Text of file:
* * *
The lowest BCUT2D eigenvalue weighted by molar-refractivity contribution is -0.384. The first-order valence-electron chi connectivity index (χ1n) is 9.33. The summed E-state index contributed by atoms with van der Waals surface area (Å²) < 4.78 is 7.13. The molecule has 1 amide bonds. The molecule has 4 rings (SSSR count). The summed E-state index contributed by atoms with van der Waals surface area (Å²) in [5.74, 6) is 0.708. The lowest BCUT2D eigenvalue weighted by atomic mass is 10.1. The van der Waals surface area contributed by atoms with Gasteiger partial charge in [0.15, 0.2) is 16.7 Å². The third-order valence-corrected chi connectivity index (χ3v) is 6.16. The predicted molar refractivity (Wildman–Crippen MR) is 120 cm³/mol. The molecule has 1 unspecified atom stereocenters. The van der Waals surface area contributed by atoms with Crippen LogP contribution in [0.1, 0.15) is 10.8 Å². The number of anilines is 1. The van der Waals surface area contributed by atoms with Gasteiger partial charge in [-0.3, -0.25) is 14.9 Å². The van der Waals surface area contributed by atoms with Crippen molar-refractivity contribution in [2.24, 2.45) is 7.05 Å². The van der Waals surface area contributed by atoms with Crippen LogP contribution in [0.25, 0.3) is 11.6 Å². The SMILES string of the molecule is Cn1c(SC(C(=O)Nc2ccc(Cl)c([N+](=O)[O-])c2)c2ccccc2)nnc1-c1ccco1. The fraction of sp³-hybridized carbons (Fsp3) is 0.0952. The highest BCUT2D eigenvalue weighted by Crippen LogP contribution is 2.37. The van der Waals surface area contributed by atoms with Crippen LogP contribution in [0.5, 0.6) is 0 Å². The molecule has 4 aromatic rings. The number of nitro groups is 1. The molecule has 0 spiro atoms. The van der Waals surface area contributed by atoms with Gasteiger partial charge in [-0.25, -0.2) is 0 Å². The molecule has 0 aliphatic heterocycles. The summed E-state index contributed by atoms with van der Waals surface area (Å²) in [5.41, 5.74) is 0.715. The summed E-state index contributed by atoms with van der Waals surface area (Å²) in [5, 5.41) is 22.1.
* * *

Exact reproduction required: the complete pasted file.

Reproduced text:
The lowest BCUT2D eigenvalue weighted by molar-refractivity contribution is -0.384. The first-order valence-electron chi connectivity index (χ1n) is 9.33. The summed E-state index contributed by atoms with van der Waals surface area (Å²) < 4.78 is 7.13. The molecule has 1 amide bonds. The molecule has 4 rings (SSSR count). The summed E-state index contributed by atoms with van der Waals surface area (Å²) in [5.74, 6) is 0.708. The lowest BCUT2D eigenvalue weighted by atomic mass is 10.1. The van der Waals surface area contributed by atoms with Gasteiger partial charge in [0.15, 0.2) is 16.7 Å². The third-order valence-corrected chi connectivity index (χ3v) is 6.16. The predicted molar refractivity (Wildman–Crippen MR) is 120 cm³/mol. The molecule has 1 unspecified atom stereocenters. The van der Waals surface area contributed by atoms with Crippen LogP contribution in [0.1, 0.15) is 10.8 Å². The number of anilines is 1. The van der Waals surface area contributed by atoms with Gasteiger partial charge in [-0.3, -0.25) is 14.9 Å². The van der Waals surface area contributed by atoms with Crippen molar-refractivity contribution in [2.24, 2.45) is 7.05 Å². The van der Waals surface area contributed by atoms with Crippen LogP contribution in [0.25, 0.3) is 11.6 Å². The SMILES string of the molecule is Cn1c(SC(C(=O)Nc2ccc(Cl)c([N+](=O)[O-])c2)c2ccccc2)nnc1-c1ccco1. The fraction of sp³-hybridized carbons (Fsp3) is 0.0952. The highest BCUT2D eigenvalue weighted by Crippen LogP contribution is 2.37. The van der Waals surface area contributed by atoms with Crippen LogP contribution in [0.5, 0.6) is 0 Å². The molecule has 4 aromatic rings. The number of nitro groups is 1. The molecule has 0 spiro atoms. The van der Waals surface area contributed by atoms with Gasteiger partial charge in [-0.25, -0.2) is 0 Å². The molecule has 0 aliphatic heterocycles. The summed E-state index contributed by atoms with van der Waals surface area (Å²) in [5.41, 5.74) is 0.715. The summed E-state index contributed by atoms with van der Waals surface area (Å²) in [5, 5.41) is 22.1.